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Source: Gisborne Herald
The Shortland Street episode of June 21 portrays a scenario where an unconscious man on life support has written an advance directive rejecting precisely such support in that situation. His loving wife, believing she is doing the right thing, argues with the doctor against his advance directive: she’s going to stand by her man and fight for life preservation. She wants treatment, treatment, treatment — all in contravention of his wishes. An ever-tearful niece changes her mind from respecting her uncle’s wishes to supporting her aunt’s polemic. The doctor initially argues that the advance directive is paramount, then admits that he also doesn’t want to lose his dear friend, the patient, and appears to teeter between duty and self-indulgence. Tears all round.
Then comes the phone call from the lawyer. The advance directive is indeed legally paramount. Why? Because it is the person speaking for himself: in “advance” of the situation, he is giving his “directive” (instructions). He does not want efforts to prolong his life in such a situation.
Promos indicate that the June 22 episode will be the final farewells to the patient as the doctor switches off life support and the patient gets what he wanted: an end to torture. More tears, surely.
If you think this drama could only happen in a soapie, think again. Intensive care doctors tell us over and over again that families are the primary cause of suffering imposed on loved ones in situations where there is no prospect of a return to any kind of quality of life. It’s the families who demand that doctors do everything to “save” them, even against medical explanation that further treatment is likely to cause great suffering and nevertheless end in the kind of death no one would want.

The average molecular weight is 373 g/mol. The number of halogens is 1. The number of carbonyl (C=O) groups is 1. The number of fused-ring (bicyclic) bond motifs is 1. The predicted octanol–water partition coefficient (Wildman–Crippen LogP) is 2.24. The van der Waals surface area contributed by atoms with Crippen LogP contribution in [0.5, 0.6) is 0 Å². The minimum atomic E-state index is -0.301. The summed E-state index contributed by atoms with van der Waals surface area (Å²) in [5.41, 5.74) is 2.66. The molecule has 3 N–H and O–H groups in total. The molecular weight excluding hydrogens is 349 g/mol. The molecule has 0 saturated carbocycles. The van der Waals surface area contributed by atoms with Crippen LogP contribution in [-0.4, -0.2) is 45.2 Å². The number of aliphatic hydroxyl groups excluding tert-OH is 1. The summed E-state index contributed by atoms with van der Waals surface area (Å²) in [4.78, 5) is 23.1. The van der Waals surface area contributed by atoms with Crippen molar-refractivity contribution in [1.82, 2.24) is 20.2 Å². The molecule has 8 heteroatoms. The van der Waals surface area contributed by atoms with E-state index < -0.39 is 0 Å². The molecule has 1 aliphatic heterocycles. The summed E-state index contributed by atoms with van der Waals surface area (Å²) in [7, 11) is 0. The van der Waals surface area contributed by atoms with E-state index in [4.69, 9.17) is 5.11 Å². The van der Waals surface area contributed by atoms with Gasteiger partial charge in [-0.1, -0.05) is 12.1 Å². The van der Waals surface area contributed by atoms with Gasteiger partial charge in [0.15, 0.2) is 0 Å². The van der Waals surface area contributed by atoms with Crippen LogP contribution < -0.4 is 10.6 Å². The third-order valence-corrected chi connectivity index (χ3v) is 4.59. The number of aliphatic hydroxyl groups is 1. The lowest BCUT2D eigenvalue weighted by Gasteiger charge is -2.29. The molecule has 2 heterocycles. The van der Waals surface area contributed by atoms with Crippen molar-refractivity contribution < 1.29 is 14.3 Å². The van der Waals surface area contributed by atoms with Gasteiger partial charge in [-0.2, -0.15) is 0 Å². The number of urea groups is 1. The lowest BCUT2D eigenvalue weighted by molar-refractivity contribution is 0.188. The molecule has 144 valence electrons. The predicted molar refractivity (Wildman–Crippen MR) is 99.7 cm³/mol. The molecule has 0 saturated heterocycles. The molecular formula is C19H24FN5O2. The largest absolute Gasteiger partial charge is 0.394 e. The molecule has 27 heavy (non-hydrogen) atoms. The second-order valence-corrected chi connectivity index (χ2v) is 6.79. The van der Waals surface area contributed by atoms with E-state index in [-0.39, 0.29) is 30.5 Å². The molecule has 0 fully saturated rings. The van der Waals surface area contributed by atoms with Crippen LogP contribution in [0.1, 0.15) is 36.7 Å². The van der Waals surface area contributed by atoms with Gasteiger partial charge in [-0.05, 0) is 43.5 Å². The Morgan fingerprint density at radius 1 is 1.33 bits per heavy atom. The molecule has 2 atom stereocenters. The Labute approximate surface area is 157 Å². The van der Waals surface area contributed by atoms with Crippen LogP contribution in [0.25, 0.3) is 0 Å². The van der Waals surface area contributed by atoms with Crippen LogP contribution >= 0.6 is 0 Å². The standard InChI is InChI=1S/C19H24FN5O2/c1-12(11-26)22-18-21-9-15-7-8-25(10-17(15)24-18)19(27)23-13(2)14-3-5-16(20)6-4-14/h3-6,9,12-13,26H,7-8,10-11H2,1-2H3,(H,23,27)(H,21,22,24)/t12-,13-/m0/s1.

How to avoid? Make an advance directive.
I have a vested interest in telling you this story. I’m a member of the End-of-Life Choice Society NZ. The society has excellent information about advance directives. Download a free copy of their “Guide to Dying Your Way” booklet with the form at the end of the 20-page document. Read the booklet’s advice, print out the form, complete it in the way that’s right for you, follow the recommendations for ultimate protection. The form describes the terms and conditions under which the advance directive would come into effect.
To ensure your wishes are respected, sign the form in front of an independent witness, preferably your doctor. Get your doctor to sign in the witness panel and apply their provider stamp to the document. This tells any other doctor treating you in an emergency situation that your advance directive has been sighted by a medical professional. Ask your doctor to scan a copy of your advance directive to your primary health care file and also to send a copy to your local hospital network. An alternative is to get your advance directive witnessed by a nurse practitioner or JP.
If Shortland Street is the best way to inform people of their options and self-protections under medical health law, then I’m quite suddenly a fan of Shortland Street.
■ Ann David is president of the End-of-Life Choice Society NZ. She lives in Waikanae.
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